Other tanks hold animals for studies, while a series of separate small tanks host the crankier, more aggressive species or those with special dietary needs. The mother of all pump and filtration systems circulates and processes the water throughout, with total flow rates of nearly 10,000 gallons of seawater per hour, providing an environment like their natural habitat.
James Weaver, an invertebrate marine zoologist who works as a research associate with Kisailus, designed and built the elaborate tanks and filtration system, which includes a 6-foot-tall fluidized bioreactor. But to these researchers, the animals in the tanks are the true marvels in engineering. We just utilize nature as our platform for inspiration, Kisailus said.
Kisailus first became excited about materials science while doing research lab work as an undergraduate at Drexel University. After earning his masters degree in Materials Science at the University of Florida, Kisailus did his Ph.D. work at University of California, Santa Barbara, where he met Weaver as a fellow graduate student.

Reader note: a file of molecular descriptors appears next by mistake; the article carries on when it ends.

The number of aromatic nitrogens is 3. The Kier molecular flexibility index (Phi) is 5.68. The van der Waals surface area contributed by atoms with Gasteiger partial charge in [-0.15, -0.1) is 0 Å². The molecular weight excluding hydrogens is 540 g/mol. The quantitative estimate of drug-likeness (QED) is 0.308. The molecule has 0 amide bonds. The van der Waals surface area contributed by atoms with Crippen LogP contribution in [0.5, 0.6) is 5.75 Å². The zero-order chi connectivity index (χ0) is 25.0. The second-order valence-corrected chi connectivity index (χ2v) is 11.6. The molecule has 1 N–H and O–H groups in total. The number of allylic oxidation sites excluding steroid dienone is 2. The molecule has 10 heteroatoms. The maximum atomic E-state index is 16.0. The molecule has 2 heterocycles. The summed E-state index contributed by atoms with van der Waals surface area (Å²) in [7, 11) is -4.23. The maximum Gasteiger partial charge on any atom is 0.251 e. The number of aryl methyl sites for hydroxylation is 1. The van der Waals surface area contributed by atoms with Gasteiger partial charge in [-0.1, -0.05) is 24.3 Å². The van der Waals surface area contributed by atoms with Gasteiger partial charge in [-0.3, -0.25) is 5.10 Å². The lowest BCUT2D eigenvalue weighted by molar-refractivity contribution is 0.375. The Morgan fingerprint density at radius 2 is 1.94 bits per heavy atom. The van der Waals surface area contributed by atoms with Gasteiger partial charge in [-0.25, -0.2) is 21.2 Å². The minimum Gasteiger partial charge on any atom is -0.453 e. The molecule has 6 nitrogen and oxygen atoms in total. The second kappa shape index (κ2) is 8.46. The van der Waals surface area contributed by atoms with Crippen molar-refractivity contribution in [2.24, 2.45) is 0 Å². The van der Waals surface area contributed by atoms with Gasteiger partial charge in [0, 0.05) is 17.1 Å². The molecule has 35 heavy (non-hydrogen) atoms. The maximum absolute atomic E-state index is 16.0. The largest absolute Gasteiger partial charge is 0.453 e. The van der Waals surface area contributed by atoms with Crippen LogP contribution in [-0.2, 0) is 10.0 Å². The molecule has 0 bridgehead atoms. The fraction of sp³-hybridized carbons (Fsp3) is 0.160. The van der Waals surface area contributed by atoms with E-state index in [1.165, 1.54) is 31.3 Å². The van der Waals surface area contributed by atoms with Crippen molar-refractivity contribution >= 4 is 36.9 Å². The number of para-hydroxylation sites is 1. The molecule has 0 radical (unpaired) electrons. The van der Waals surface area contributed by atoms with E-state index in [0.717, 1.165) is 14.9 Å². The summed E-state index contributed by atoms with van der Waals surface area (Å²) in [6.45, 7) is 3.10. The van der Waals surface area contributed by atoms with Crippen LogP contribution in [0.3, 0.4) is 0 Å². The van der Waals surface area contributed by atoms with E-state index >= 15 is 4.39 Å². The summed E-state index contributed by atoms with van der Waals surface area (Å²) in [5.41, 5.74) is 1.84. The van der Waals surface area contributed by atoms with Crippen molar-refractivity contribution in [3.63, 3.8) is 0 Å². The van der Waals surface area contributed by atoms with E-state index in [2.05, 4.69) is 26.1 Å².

The two dreamed then of someday combining Weavers expertise in invertebrate zoology and Kisailuss in materials science. That dream has come true at UCR. We are now constantly bouncing ideas off each other again and it seems as if there will never be a shortage of novel ideas, Kisailus said.
In their teamwork, Weaver is the guy who brings in animals with unique features, while Kisailus is the guy with the beaker. James brings me knowledge of all these critters, Kisailus said, And I say, let's look at how the abalone grows its shell. Maybe we can use a similar strategy to modify a nanostructure in a solar cell to make them more efficient.
Sea urchins synthesize flexible ceramics and some marine sponges form fracture-resistant glass rods and fibers. We look at these mineralizing skeletal systems and adapt the lessons learned from their study for the synth
|Contact: Kris Lovekin|
University of California - Riverside